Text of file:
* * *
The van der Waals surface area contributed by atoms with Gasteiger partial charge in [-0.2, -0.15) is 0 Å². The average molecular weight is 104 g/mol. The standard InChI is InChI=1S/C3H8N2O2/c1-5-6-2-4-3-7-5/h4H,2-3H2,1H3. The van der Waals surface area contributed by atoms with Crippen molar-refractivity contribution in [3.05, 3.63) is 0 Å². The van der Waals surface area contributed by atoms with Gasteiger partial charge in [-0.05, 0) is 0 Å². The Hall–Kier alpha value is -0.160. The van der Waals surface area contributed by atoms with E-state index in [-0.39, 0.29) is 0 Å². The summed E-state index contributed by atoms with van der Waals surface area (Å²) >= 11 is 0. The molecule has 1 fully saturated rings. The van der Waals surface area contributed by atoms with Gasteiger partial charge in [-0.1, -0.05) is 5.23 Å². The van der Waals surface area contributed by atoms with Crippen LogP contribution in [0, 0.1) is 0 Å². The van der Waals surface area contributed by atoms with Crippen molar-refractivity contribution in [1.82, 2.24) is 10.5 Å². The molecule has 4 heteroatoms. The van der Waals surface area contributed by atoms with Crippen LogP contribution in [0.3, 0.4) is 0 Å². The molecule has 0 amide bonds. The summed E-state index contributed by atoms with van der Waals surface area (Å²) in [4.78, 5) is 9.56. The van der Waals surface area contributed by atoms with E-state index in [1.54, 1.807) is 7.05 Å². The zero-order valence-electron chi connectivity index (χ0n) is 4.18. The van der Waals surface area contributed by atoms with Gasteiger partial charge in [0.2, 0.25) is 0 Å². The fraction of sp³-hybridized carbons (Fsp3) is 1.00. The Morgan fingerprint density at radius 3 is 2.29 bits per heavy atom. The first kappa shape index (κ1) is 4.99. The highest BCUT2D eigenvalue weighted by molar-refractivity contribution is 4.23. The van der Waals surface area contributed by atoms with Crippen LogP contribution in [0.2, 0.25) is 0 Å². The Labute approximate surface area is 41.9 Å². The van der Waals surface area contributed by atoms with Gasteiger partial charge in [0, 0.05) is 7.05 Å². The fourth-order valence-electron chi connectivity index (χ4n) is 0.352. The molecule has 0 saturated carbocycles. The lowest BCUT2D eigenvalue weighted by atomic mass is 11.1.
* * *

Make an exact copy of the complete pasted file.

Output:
The van der Waals surface area contributed by atoms with Gasteiger partial charge in [-0.2, -0.15) is 0 Å². The average molecular weight is 104 g/mol. The standard InChI is InChI=1S/C3H8N2O2/c1-5-6-2-4-3-7-5/h4H,2-3H2,1H3. The van der Waals surface area contributed by atoms with Crippen molar-refractivity contribution in [3.05, 3.63) is 0 Å². The van der Waals surface area contributed by atoms with Gasteiger partial charge in [-0.05, 0) is 0 Å². The Hall–Kier alpha value is -0.160. The van der Waals surface area contributed by atoms with E-state index in [-0.39, 0.29) is 0 Å². The summed E-state index contributed by atoms with van der Waals surface area (Å²) >= 11 is 0. The molecule has 1 fully saturated rings. The van der Waals surface area contributed by atoms with Gasteiger partial charge in [-0.1, -0.05) is 5.23 Å². The van der Waals surface area contributed by atoms with Crippen LogP contribution in [0, 0.1) is 0 Å². The van der Waals surface area contributed by atoms with Crippen molar-refractivity contribution in [1.82, 2.24) is 10.5 Å². The molecule has 4 heteroatoms. The van der Waals surface area contributed by atoms with Crippen LogP contribution in [0.3, 0.4) is 0 Å². The molecule has 0 amide bonds. The summed E-state index contributed by atoms with van der Waals surface area (Å²) in [4.78, 5) is 9.56. The van der Waals surface area contributed by atoms with E-state index in [1.54, 1.807) is 7.05 Å². The zero-order valence-electron chi connectivity index (χ0n) is 4.18. The van der Waals surface area contributed by atoms with Gasteiger partial charge in [0.2, 0.25) is 0 Å². The fraction of sp³-hybridized carbons (Fsp3) is 1.00. The Morgan fingerprint density at radius 3 is 2.29 bits per heavy atom. The first kappa shape index (κ1) is 4.99. The highest BCUT2D eigenvalue weighted by molar-refractivity contribution is 4.23. The van der Waals surface area contributed by atoms with Crippen LogP contribution in [0.2, 0.25) is 0 Å². The Labute approximate surface area is 41.9 Å². The van der Waals surface area contributed by atoms with Gasteiger partial charge in [0, 0.05) is 7.05 Å². The fourth-order valence-electron chi connectivity index (χ4n) is 0.352. The molecule has 0 saturated carbocycles. The lowest BCUT2D eigenvalue weighted by atomic mass is 11.1.